Genocide in Darfurnot someone else’s problem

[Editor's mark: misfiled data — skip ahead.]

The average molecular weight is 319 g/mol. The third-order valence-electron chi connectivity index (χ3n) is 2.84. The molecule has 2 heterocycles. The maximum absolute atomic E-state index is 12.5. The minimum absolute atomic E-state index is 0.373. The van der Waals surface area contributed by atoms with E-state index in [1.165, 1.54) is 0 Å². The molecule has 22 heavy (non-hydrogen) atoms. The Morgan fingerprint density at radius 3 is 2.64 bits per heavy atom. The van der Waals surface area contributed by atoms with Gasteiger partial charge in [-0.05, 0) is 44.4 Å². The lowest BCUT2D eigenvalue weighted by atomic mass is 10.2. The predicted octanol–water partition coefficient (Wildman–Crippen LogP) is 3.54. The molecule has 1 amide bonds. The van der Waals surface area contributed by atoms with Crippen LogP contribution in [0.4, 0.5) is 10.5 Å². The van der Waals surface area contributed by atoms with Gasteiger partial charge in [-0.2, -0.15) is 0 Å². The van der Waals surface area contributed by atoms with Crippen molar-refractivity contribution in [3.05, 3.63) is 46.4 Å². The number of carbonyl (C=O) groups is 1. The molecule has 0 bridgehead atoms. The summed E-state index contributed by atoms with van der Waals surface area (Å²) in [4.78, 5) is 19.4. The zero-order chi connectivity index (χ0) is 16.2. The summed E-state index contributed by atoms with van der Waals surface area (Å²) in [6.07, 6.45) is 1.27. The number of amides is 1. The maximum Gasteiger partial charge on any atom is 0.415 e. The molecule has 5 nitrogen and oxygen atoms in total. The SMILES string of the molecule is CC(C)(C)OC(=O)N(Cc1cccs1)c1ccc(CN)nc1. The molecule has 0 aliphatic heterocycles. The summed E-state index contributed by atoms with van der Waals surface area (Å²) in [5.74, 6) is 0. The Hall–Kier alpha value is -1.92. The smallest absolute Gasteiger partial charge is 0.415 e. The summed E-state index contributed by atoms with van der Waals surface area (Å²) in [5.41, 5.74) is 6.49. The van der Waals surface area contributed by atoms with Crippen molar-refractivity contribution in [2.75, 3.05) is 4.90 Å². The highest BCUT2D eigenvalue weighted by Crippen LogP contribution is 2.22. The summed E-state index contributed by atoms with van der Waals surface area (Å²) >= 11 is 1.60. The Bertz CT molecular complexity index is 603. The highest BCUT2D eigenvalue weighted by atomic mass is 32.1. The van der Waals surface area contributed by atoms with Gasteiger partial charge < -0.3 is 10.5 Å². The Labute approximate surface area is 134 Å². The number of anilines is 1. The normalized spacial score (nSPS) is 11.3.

A little over two weeks ago, Dr. Ellen Kennedy, the director of the Minnesota Genocide Intervention Network, came to speak to Ames High School students about the genocide in Darfur, Sudan. She spoke passionately, drawing on both facts and her personal travel experiences. Many of the students listening were already familiar with the topic, but it was a good reminder of the horrors that still need to be stopped. The speaker’s goal was not just to educate students, but also to prompt them to take action and advocate the ending of the killing. “Our legislators in Washington don’t do anything about genocides because we don’t let them know we care,” Dr. Kennedy said. “If we want to stop genocide, we need to take a stand.” One of the things Dr. Kennedy stressed was the prevalence of genocide in history. She talked about Alice, a young Rwandan lady whom she met two summers ago. In 1994, when Alice was only 14 years old, she returned from a neighboring village to find her own completely destroyed. Her grandparents, parents, and siblings were all gone. That year, the Rwandan genocide claimed 1 million innocent lives. The 21st century is already experiencing its first mass killing in Darfur. Over the last four years, more than 400,000 people have died and 2,500,000 people have been displaced, and it is still going on. Tension in Darfur reached its breaking point in 2003 when two rebel groups, consisting of mostly non-Arabs, challenged Sudan’s president, Omar al-Bashir. The government of Sudan reacted by directly supporting local tribal and other militias, which are known as the Janjaweed. Their members are mostly Arabs. The Janjaweed indiscriminately attacks villages in Darfur, completely wiping them out and destroying their food and water supplies to make them utterly uninhabitable in the future. During the last part of her presentation, Dr. Kennedy showed students a short clip from 60 Minutes about the search for Jacob, a 16-year-old Darfuri who managed to survive the attack on his village. Footage of his obliterated village showed the harsh brutality of the attack. It’s hard to comprehend that hundreds of villages in Darfur look the same as that one. Dr. Kennedy concluded her presentation by encouraging students to learn more about the genocide and talk to people who could make a difference. She told students of an easy way they could help, by calling 1-800-GENOCIDE. Callers get told by a recording about some key points to mention and then are automatically connected to their governor, senators, representatives, or the White House. “My favorite part of the presentation was when Dr. Kennedy had a student actually make the call,” junior Aisha Azher said. “It’s a lot easier than I thought it would be.” She plans to call the number herself after she does some research about the Darfur genocide. More information about ways to help stop the Darfur genocide can be found at the Minnesota Genocide Intervention Network’s website, The website also provides up-to-date news on the situation in Darfur. Knowledge is not enough though; action must also be taken. After all, in the words of Dr. Kennedy, “This is our problem.”